So what you’ll see, I think, is a lot of consolidation, disappearance of free services (Ning recently announced it is abandoning all its ‘free’ services, and their customers) and an annoying increase in fees (the giant global right-wing news empire News Corp is again planning to start charging for its content). “The end of free” will drive millions of Internet readers (and writers) away. Advertisers will then flee. What will be left will be tons of people using ‘free’ bandwidth to try to download huge amounts of ‘free’ music and video, and ISPs will then find relatively little resistance to them bringing in huge increases in bandwidth fees (and the end of fixed rates). If you’ve ever dealt with the outrage of ‘roaming’ charges for data, imagine such charges for all use.
The next wave of the Internet’s decline will be when the next long Depression begins, probably in a decade or two. When communication and electrical service becomes intermittent as utilities cut back, Internet service, having been marginalized by the events described above, will be considered a non-essential service, and regularly shut down in favour of more critical uses of these services. And then, as PCs become less ubiquitous and people get used to finding alternative ways to get their information and entertainment, and as the availability of components and materials falls and their cost increases, computers will start to become community resources rather than personal ones, and you’ll have to go to the library or the neighbourhood school to find one in working order. And eventually even these will break down, and people will, as they always do, find workarounds.
I’m sure most readers of this article are shaking their heads, saying this will never happen. And I’m sure that most readers who are also students of history are probably nodding their heads, saying they can imagine this, and perhaps it wouldn’t be so terrible. True innovation blossoms when there is a real human need that is not being met, and the need for information and communication and entertainment is eternal. How to evolve and adapt to the end of the Internet? Maybe like this:
- Instead of downloading music and film, create your own music and theatre, in live performance
- Instead of taking photos, draw, paint, sculpt
- Instead of blogging, write a journal, and meet in your community and share stories and ideas, cook together, rant, organize, build something together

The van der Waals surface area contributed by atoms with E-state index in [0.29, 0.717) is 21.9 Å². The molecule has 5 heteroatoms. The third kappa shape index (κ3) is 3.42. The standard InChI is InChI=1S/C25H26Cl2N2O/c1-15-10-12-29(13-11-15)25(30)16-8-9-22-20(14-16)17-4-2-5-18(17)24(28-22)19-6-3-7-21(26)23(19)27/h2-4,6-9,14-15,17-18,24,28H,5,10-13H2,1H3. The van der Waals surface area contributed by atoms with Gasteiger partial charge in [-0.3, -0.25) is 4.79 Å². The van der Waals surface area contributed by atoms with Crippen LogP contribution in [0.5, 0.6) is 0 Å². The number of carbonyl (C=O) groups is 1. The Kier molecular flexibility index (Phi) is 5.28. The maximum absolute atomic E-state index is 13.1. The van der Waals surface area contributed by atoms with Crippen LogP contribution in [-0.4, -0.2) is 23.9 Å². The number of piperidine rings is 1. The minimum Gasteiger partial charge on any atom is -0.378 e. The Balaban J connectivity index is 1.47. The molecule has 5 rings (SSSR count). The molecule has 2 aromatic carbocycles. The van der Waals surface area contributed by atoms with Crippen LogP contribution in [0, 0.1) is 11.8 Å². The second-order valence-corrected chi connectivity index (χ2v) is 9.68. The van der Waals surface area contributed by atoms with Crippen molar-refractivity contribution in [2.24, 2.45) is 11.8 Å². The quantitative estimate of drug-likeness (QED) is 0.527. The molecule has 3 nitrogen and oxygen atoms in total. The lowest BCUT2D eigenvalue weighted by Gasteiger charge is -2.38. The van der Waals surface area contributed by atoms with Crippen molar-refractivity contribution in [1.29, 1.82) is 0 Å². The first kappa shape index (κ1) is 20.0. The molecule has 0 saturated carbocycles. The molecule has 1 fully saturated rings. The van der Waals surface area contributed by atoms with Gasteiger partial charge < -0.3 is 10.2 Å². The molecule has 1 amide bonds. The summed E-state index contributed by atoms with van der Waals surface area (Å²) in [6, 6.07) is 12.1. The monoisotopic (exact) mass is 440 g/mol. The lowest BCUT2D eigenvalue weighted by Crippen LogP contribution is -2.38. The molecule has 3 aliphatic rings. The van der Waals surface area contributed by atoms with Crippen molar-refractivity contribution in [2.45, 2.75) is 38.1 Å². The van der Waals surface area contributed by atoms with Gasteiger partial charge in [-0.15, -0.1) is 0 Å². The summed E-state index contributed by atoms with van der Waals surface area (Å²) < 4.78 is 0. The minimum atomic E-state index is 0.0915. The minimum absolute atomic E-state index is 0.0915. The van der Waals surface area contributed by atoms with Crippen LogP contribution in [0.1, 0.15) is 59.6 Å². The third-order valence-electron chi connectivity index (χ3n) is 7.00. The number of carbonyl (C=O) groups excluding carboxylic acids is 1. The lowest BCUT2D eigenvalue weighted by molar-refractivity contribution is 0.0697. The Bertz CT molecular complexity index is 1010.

- Instead of playing online games, organize a real-space scavenger hunt, eco-walk, or bicycle rallye
- Instead of taking online courses, unschool yourself in your own community, and learn about your place… or show/teach others what you know (including, most importantly, teaching children how to think and learn for themselves)
- Instead of organizing online petitions and complaining online about the state of the world, go visit your local politician, get involved in community activities that make a difference (disrupt, show your outrage, satirize, or create something better)
- Instead of looking for health information online, set up a local self-help health co-op, offering preventive care, self-diagnostic and holistic self-treatment information
- Instead of porn… well, use your imagination
How well will you be prepared to adapt to the end of the Internet? Are you dependent on it, now, for critical information you need, for connection with those you love and those you seek to love, to work with, to partner with, and for what brings you joy or blessed escape? The biggest uses of the Internet today are music, porn, health information, games, and amateur photo/video sharing. To the extent you use the Internet for any of these things, do you have a way of doing them, with no or low technology, when the Internet’s gone?
And in the meantime, don’t take the Internet and all its ‘free’ offerings for granted. It’s a rare window of incredible opportunity, and it won’t last forever. Like everything else in our overwrought civilization, it’s unsustainable.
So blog like hell while you can.